# app/components/live_line_item_component.rb

class LiveLineItemComponent < LiveComponent
  def initialize(view_context: nil, line_item:, current_user:)
    @line_item = line_item

    # these will be used by LiveComponent to identify
    # the stream channel and the targeted frame-tag on the UI
    @streamable = "#{current_user.id}:line_items"
    @target = @line_item

    super
  end

  def render?
    @line_item.quantity > 0
  end
end

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and in the html templates you can then define

<%= turbo_frame_tag dom_id(@line_item) do %>
   <!-- line item html logic -->
<% end %>

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Now in cart_controller.rb when you add to cart you can then use the live component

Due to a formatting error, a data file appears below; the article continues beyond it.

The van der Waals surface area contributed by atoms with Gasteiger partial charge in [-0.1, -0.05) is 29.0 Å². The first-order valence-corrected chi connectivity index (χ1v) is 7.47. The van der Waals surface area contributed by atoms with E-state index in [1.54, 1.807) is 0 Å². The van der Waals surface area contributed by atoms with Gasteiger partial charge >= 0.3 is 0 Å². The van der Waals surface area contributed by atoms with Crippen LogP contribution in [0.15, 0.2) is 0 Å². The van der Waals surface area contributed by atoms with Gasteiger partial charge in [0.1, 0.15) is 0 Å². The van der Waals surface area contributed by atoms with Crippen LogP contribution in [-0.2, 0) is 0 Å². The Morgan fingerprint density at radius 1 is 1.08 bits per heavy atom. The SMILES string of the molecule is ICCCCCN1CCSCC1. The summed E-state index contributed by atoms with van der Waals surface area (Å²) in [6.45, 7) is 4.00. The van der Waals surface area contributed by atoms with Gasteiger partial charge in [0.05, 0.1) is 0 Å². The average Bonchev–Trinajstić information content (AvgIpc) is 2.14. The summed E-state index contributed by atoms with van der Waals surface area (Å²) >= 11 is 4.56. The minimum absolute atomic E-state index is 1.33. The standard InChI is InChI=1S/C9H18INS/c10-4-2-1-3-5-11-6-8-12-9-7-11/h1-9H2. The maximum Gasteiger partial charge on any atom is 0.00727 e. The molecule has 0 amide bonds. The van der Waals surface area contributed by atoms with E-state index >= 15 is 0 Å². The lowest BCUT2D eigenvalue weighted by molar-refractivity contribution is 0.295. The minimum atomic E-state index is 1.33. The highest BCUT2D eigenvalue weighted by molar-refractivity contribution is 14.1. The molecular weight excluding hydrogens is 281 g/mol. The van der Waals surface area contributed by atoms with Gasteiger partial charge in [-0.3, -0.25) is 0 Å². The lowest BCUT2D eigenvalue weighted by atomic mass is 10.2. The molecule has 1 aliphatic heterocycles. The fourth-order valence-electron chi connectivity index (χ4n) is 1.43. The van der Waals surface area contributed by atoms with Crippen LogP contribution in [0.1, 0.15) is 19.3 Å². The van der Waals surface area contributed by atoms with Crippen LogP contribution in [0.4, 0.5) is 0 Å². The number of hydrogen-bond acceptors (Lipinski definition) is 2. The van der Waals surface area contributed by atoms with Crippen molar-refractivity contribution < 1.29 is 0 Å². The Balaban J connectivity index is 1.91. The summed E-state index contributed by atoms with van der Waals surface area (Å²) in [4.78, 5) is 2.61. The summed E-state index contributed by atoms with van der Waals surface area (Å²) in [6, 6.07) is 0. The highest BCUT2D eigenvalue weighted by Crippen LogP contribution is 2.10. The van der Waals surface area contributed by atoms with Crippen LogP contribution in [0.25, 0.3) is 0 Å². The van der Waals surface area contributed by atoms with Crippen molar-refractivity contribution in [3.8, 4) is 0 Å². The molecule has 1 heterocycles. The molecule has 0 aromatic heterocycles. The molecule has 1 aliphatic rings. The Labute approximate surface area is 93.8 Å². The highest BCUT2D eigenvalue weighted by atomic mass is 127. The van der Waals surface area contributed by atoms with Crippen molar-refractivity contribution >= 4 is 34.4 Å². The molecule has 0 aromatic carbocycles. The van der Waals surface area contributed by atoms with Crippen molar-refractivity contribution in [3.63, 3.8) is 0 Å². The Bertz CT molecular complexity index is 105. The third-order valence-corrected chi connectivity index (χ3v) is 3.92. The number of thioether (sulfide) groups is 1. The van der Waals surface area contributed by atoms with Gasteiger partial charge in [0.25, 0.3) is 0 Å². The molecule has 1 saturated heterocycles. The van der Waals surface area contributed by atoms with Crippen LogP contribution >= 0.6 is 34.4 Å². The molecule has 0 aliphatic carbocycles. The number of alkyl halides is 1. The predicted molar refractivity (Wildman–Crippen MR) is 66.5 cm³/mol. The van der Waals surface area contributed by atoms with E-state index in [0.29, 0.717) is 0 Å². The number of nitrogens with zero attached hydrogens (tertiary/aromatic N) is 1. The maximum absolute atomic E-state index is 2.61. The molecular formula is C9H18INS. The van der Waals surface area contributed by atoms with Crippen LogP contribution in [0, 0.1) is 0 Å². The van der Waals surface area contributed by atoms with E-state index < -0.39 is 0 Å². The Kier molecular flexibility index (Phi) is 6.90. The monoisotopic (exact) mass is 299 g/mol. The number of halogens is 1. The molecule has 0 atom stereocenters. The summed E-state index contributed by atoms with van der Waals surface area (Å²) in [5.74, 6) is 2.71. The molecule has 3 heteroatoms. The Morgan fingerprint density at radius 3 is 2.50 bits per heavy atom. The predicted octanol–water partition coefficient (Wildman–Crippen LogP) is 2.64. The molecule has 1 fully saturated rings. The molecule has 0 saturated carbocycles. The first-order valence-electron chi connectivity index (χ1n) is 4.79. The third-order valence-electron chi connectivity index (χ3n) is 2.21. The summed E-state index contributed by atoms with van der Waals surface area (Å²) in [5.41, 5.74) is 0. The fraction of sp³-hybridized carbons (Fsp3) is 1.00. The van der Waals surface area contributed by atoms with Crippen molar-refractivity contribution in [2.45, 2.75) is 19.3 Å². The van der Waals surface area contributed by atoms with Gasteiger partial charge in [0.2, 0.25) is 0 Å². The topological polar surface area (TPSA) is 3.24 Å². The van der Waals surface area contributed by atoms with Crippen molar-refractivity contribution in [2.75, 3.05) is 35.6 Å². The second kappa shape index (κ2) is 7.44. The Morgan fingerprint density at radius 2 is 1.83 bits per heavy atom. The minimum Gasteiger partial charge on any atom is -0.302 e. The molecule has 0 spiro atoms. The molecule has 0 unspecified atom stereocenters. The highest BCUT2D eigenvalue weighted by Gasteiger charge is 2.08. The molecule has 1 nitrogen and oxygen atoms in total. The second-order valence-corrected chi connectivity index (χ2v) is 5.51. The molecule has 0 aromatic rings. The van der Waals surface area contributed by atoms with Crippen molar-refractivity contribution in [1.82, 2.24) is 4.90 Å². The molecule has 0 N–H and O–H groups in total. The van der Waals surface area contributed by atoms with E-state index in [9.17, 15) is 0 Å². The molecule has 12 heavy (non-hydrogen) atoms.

respond_to do |format|
      format.turbo_stream {
        live_line_item_component = LiveLineItemComponent.new(view_context: view_context, line_item: @line_item, current_user: Current.user)
        if @line_item.destroyed?
          live_line_item_component.broadcast_remove
        elsif @line_item.quantity == 1 && @line_item.updated_at == @line_item.created_at
          live_line_item_component.broadcast_prepend
        else
          live_line_item_component.broadcast_replace
        end

        ...
    }

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I know the code is a little bit 'dirty' and I'm sure some of you smart people will find ways to improve on it.

It was a fun little exploration and I am happy it worked out.

Cheers 🥂